Subaru Park in Chester, Pa., shown during the Premier Lacrosse League championship game in September, is among the venues operated by Philadelphia-based Spectra. (Getty Images)
At least four VPs let go amid COVID-19 industry shutdown
Spectra, a provider of facility management services, has laid off about 40 employees, sources said. The action comes after the COVID-19 pandemic shut down sports and entertainment venues across North America and follows moves by other companies in the same areas of business.
The cuts affect all divisions in which Spectra operates: building operations, food service, ticketing, marketing and business development. All told, they account for one-third of Spectra’s corporate structure, including Philadelphia headquarters and regional offices, sources said.
At least four layoffs were vice presidents: Scott Swiger (culinary excellence), Jacque Holowaty (client experience and ticketing) and Dave Leibowitz (business development finance and strategy), plus regional VP Tim Murphy, who served as Spectra’s general manager of Subaru Park, home of Major League Soccer’s Philadelphia Union.
Spectra officials declined to comment on the situation, spokesperson Blair Cardinal said.
Mike Ahearn, a senior vice president at Spectra and who’s been at the company since 1999, has taken over as GM of Subaru Park, said Tim McDermott, the Union’s chief business officer.
The moves don’t include other Spectra employees that received furloughs in the company’s corporate headquarters in Philadelphia, and in the field, where the firm serves about 300 clients, sources said. Those employees could potentially return to their jobs.
Spectra is co-owned by private equity firm Atairos and Comcast Spectacor, owner and operator of Wells Fargo Center and owner of the NHL’s Philadelphia Flyers. The moves contrast with action taken by Comcast Corp., parent firm of Comcast Spectacor. Earlier this month, Brian Roberts, CEO of Comcast, announced he had committed $500 million to support employees whose jobs were affected by the coronavirus.
The pandemic has led to belt-tightening at other companies doing business with sports and entertainment venues. With tours canceled, family show producers Feld Entertainment and Cirque du Soleil have both had major layoffs.
On the food service side, Delaware North placed two-thirds of its 3,100 full-time workers on temporary leave and cut salaries of top executives including the Jacobs family, owner of the company, media outlets reported. Aramark put some employees on furlough and reduced senior executives’ salaries by 25%.
In addition, Charlotte-based Compass Group North America, owner of Levy and Bon Appeitit, two big league food providers, has furloughed workers, although company officials would not disclose how many people have been affected, according to local report. Parent company Compass, headquartered in the United Kingdom, is the world’s largest food vendor with 600,000 employees. Last year, its total revenue exceeded $32 billion.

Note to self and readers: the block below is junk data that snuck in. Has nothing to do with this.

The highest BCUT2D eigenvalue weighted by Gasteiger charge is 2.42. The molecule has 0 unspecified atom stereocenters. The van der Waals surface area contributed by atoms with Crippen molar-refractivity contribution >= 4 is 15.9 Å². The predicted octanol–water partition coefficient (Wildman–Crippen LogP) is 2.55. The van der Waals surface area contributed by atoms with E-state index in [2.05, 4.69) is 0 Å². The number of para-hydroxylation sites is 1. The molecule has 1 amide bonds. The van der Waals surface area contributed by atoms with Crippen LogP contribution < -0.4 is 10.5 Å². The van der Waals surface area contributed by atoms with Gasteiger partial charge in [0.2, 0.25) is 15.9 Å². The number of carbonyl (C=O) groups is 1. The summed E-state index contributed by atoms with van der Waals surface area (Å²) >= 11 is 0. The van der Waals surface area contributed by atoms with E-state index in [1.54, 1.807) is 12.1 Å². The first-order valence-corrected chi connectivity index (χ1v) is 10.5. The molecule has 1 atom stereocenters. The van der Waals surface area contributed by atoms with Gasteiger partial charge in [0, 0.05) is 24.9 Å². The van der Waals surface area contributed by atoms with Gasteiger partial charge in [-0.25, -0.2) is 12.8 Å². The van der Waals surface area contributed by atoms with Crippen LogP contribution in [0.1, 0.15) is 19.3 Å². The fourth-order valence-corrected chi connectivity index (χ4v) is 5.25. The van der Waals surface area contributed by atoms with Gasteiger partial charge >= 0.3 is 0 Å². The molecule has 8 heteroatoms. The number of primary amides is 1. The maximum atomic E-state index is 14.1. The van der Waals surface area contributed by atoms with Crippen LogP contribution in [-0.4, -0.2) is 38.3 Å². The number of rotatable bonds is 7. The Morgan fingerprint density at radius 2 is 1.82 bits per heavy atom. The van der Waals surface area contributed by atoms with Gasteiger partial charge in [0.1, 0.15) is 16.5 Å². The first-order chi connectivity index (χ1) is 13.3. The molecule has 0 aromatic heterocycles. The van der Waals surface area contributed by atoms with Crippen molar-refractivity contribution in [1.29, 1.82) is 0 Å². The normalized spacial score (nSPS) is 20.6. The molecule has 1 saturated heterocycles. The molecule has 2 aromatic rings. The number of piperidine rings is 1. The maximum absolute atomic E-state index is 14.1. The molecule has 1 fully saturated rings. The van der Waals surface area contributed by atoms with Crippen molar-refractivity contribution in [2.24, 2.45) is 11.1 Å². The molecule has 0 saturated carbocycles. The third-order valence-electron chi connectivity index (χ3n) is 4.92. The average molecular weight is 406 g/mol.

Cuts at the local level have been reported across the food service industry.
Learfield IMG College, whose owners include Atairos, reportedly instituted furloughs and salary cuts as temporary measures. Live Nation, the world’s biggest concert promoter, made salary cuts for a half-dozen executives, and CEO Michael Rapino gave up his $3 million salary for the rest of 2020.
At Spectra, the four vice presidents affected all have extensive industry experience.
Murphy alone has more than 30 years of experience running venues such as Wells Fargo Center and the old Pittsburgh Civic Arena when he was employed with SMG. He also ran back of house operations at Citizens Bank Park. Most recently, Murphy had oversight of 16 facilities and one outdoor venue in the northeast and Canada.
Swiger spent about four years with Spectra and six years with Aramark over his career in the food service business.
Holowaty worked 15 years at Spectra in ticketing and operations at arenas in Colorado, Pennsylvania and Canada. She was promoted to vice president of ticketing in 2014 and VP of client experience and ticketing in 2018.
Leibowitz spent more than seven years with Spectra in finance and was promoted to vice president in 2018. He worked for about 14 years at SMG.
In addition, Frank Russo, who carried the title of executive vice president, is no longer with Spectra, sources said.
For the past several years, Russo served as a consultant for Spectra in business development. Russo became an arena manager in 1983 at the Hartford (Conn.) Civic Center and worked for the old Ogden Entertainment before joining Global Spectrum, now Spectra, in 2000.
Spectra is among four companies that specialize in running public assembly facilities.
VenuesNow’s parent firm, Oak View Group, extends to OVG Facilities, which has deals with about 35 venues in development, operations, and booking and marketing. To date, there have been no changes in the corporate structure, said Peter Luukko, chairman of OVG Facilities.
ASM Global, the industry’s biggest facility management firm, runs a half-dozen NFL stadiums, plus multiple NBA and NHL arenas among 300-plus accounts. Bob Newman, ASM Global’s president and CEO, did not return an email for comment.
VenuWorks, based in Ames, Iowa, operates about 50 arenas, theaters and convention centers. Steve Peters, the firm’s president and owner, did not return an email for comment.
Editor’s Note: This story has been updated since it was originally posted.